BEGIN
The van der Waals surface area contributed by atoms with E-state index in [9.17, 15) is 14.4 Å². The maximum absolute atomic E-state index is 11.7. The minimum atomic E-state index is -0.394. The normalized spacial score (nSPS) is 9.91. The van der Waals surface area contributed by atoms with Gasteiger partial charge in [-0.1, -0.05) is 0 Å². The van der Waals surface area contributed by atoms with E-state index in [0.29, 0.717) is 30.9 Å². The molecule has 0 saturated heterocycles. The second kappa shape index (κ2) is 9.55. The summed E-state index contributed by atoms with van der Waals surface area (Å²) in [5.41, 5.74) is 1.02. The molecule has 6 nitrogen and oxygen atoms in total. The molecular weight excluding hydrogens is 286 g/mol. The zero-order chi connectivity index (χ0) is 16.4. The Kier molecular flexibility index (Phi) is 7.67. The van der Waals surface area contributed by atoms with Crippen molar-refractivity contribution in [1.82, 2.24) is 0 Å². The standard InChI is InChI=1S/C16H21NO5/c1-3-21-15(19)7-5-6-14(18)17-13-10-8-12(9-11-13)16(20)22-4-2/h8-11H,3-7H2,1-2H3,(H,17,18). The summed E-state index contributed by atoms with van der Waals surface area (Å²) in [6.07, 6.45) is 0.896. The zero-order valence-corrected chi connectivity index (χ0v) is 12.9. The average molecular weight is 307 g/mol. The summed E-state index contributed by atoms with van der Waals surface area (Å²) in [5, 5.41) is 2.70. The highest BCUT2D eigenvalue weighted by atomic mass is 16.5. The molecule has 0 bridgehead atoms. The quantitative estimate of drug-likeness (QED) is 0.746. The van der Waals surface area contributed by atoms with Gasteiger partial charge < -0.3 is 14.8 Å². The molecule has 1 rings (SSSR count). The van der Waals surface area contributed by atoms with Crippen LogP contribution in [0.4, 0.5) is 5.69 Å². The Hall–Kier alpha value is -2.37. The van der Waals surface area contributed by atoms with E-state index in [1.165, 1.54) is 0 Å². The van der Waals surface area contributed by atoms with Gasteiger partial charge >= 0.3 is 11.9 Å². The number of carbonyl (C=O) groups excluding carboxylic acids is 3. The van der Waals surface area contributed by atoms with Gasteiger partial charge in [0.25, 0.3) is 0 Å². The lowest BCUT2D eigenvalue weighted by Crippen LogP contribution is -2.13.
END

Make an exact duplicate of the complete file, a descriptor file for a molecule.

The van der Waals surface area contributed by atoms with E-state index in [9.17, 15) is 14.4 Å². The maximum absolute atomic E-state index is 11.7. The minimum atomic E-state index is -0.394. The normalized spacial score (nSPS) is 9.91. The van der Waals surface area contributed by atoms with Gasteiger partial charge in [-0.1, -0.05) is 0 Å². The van der Waals surface area contributed by atoms with E-state index in [0.29, 0.717) is 30.9 Å². The molecule has 0 saturated heterocycles. The second kappa shape index (κ2) is 9.55. The summed E-state index contributed by atoms with van der Waals surface area (Å²) in [5.41, 5.74) is 1.02. The molecule has 6 nitrogen and oxygen atoms in total. The molecular weight excluding hydrogens is 286 g/mol. The zero-order chi connectivity index (χ0) is 16.4. The Kier molecular flexibility index (Phi) is 7.67. The van der Waals surface area contributed by atoms with Crippen molar-refractivity contribution in [1.82, 2.24) is 0 Å². The standard InChI is InChI=1S/C16H21NO5/c1-3-21-15(19)7-5-6-14(18)17-13-10-8-12(9-11-13)16(20)22-4-2/h8-11H,3-7H2,1-2H3,(H,17,18). The summed E-state index contributed by atoms with van der Waals surface area (Å²) in [6.07, 6.45) is 0.896. The zero-order valence-corrected chi connectivity index (χ0v) is 12.9. The average molecular weight is 307 g/mol. The summed E-state index contributed by atoms with van der Waals surface area (Å²) in [5, 5.41) is 2.70. The highest BCUT2D eigenvalue weighted by atomic mass is 16.5. The molecule has 0 bridgehead atoms. The quantitative estimate of drug-likeness (QED) is 0.746. The van der Waals surface area contributed by atoms with Gasteiger partial charge < -0.3 is 14.8 Å². The molecule has 1 rings (SSSR count). The van der Waals surface area contributed by atoms with Crippen LogP contribution in [0.4, 0.5) is 5.69 Å². The Hall–Kier alpha value is -2.37. The van der Waals surface area contributed by atoms with E-state index in [1.165, 1.54) is 0 Å². The van der Waals surface area contributed by atoms with Gasteiger partial charge >= 0.3 is 11.9 Å². The number of carbonyl (C=O) groups excluding carboxylic acids is 3. The van der Waals surface area contributed by atoms with Gasteiger partial charge in [0.25, 0.3) is 0 Å². The lowest BCUT2D eigenvalue weighted by Crippen LogP contribution is -2.13.